Docenti

Anita De Rossi

Anita De Rossi

E-mail: anita.derossi@unipd.it

Education
1986-Post Graduate Degree in Microbiology and Virology, University of Padova
1976-Biological Sciences Degree, University of Padova;

Positions
2004-Present: Full Professor of Pathology, Medical School, University of Padova
2005-Present: Head of Viral Oncology Unit, Istituto Oncologico Veneto (IOV)-IRCCS, Padova
1992-2004: Associate Professor of Pathology, Medical School, University of Padova
1981-1992: Assistant Professor of Pathology, Medical School, University of Padova
1977-1981: Fellow, Oncology Section,  Medical School, University of Padova

Foreign working experiences
National Cancer Institute, NIH, Bethesda, USA, Laboratory of Viral Carcinogenesis (Prof. P Fischinger Head) in 1980, and Laboratory of Tumor Cell Biology (Prof. R Gallo, Head) in 1984,1985,1988

Anita De Rossi has long been involved in oncogenic retroviruses research. Her early efforts were directed towards investigating virus-host interactions in the murine system, including the role of endogenous retroviruses on leukemia development. Since 1983, her research has shifted from murine to human retroviruses (HTLV/HIV) in both experimental models and clinical settings. In the experimental model, she demonstrated that CD4 T cells are not the only target of HIV infection (PNAS 1986). She has been involved in several European projects concerning pediatric HIV/AIDS; her studies in this field addressed the virological and immunological correlates of pediatric disease outcome  and are some of the first to indicate that HIV infection from  mother-to-child HIV  mainly  occurs during intrapartum period  (AIDS 1992; J Clin Invest 1996)  and that host factors may restrict HIV infection (AIDS 1995; J Inf Dis 2001). Her  interest has expanded to studying tumors in immunocompromised patients, with particular regard to EBV-related lymphomagenesis  in HIV-infected or transplant patients, and  more recently to studying cellular replicative potential driven by telomere/telomerase in virus-driven and virus-independent malignancies.  Her studies are some of the first demonstrating that LMP1 of EBV activates at transcriptional level the expression of TERT, the catalytic component of telomerase, which in turn contributes to preserving the expression of EBV latency proteins, a prerequisite for EBV-driven transformation (J Virol 2008). The consequence is that inhibition of TERT triggers the activation of the viral lytic cycle with death of the infected cells (Clin Cancer Res 2013).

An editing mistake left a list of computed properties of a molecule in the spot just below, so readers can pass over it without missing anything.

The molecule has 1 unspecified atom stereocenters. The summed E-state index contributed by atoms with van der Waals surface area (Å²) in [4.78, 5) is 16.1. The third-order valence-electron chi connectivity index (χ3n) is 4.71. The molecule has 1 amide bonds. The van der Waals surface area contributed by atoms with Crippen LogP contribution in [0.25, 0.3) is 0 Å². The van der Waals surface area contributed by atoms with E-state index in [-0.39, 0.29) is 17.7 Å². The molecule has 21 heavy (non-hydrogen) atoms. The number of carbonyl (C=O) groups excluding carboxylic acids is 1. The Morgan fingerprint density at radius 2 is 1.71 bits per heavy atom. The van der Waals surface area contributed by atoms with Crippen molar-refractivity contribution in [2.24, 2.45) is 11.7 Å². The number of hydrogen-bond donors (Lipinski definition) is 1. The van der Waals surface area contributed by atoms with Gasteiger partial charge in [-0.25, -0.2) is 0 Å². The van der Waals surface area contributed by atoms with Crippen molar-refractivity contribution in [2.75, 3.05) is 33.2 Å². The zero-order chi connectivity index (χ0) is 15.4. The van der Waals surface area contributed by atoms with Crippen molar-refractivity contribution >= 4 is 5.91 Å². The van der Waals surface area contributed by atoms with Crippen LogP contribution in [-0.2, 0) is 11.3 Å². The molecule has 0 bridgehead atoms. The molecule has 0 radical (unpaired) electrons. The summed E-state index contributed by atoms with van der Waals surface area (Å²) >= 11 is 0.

Lastly, her studies demonstrated that quantification of TERT in plasma may represent a minimally invasive tool for monitoring malignancies (Clin Cancer Res 2008) and response to therapy (Br J Cancer 2018). In addition, her studies provide the rationale for considering inhibition of TERT a useful approach for setting up new therapeutic strategies for virus-dependent and virus-independent malignancies (Clin Cancer Res 2013; Cell Death Dis 2016).

1. Rampazzo E, Del Bianco P, Bertorelle R, Boso C, Perin A, Spiro G, Bergamo F, Belluco C, Buonadonna A, Palazzari E, Lonardi S, De Paoli S, Pucciarelli S, De Rossi A. The predictive and prognostic potential of plasma Telomerase Reverse Transcriptase (TERT) RNA in Rectal Cancer. Brit  J Cancer  2018;118:878-886.

2. Celeghin A, Giunco S, Freguja R, Zangrossi M, Nalio S, Dolcetti R, De Rossi A. Short-term inhibition of TERT induces telomere length-independent cell cycle arrest and apoptotic response in EBV-immortalized and transformed B cells. Cell Death Dis 2016; 12:e2562. doi: 10.1038/cddis.2016.425.

3. Giunco S, Dolcetti R, Keppel S, Celeghin A, Indraccolo S, Dal Col J, Mastorci K, De Rossi A. hTERT inhibition triggers Epstein-Barr virus lytic cycle and apoptosis in immortalized and transformed B cells: a basis for new therapies. Clin Cancer Res 2013; 19: 2036-2047.

4. Terrin L, Rampazzo E, Pucciarelli S, Agostini M, Bertorelle R, Esposito G, Del Bianco P, Nitti D, De Rossi A. Relationship betwen tumor and plasma levels of hTERT mRNA in patients with colorectal cancer: implications for monitoring of neoplastic disease. Clin Cancer Res  2008; 14, 7444-7451.

5. Terrin L, Dal Col J, Rampazzo E, Zancai P, Pedrotti M, Ammirabile G, Bergamin S, Rizzo S, Dolcetti R, De Rossi A. The latent Membrane Protein-1 of Epstein Barr virus activates hTERT promoter and enhances telomerase activity in B lymphocytes. J Virol  2008; 82, 10175-10187.

6. Ometto L, Bertorelle R, Mainardi M, Zanchetta M, Tognazzo S, Rampon O, Ruga E, Chieco-Bianchi L, De Rossi A. Polymorphisms in the CCR5 promoter region influence disease progression in perinatally human immunodeficiency virus type 1-infected children. J Infect Dis 2001; 183: 814-818.

7. De Rossi A, Masiero S, Giaquinto C, Ruga E, Comar M, Giacca M, Chieco-Bianchi L. Dynamics of viral replication in infants with vertically acquired human immunodeficiency  virus type 1 infection.  J Clin Invest   1996; 97: 323-330.

8. Ometto L, Zanotto C, Maccabruni A, Caselli D, Truscia D, Giaquinto C, Ruga E, Chieco-Bianchi L, De Rossi A. Viral phenotype and host cell susceptibility to HIV-1 infection as risk factors for mother-to-child HIV-1 transmission.  AIDS  1995;  9: 427-434.

9. De Rossi A, Ometto L, Mammano F, Zanotto C, Giaquinto C, Chieco-Bianchi L. Vertical transmission of HIV-1: lack of detectable virus in peripheral blood cells of infected children at birth. AIDS  1992; 6: 1117-1120.

10. De Rossi A, Franchini G, Aldovini A, Del Mistro A, Chieco-Bianchi  L, Gallo  RC, Wong-Staal  F. Differential response to the cytopathic effects of human T-cell lymphotropic virus type III (HTLV-III) superinfection in T4+ (helper) and T8+ (suppressor) T-cell clones transformed by HTLV-I.Proc Natl Acad Sci USA 1986; 83: 4297-4301.

AIRC

Ricerca Finalizzata- Ministero della Salute

Penta Foundation
EPIICAL project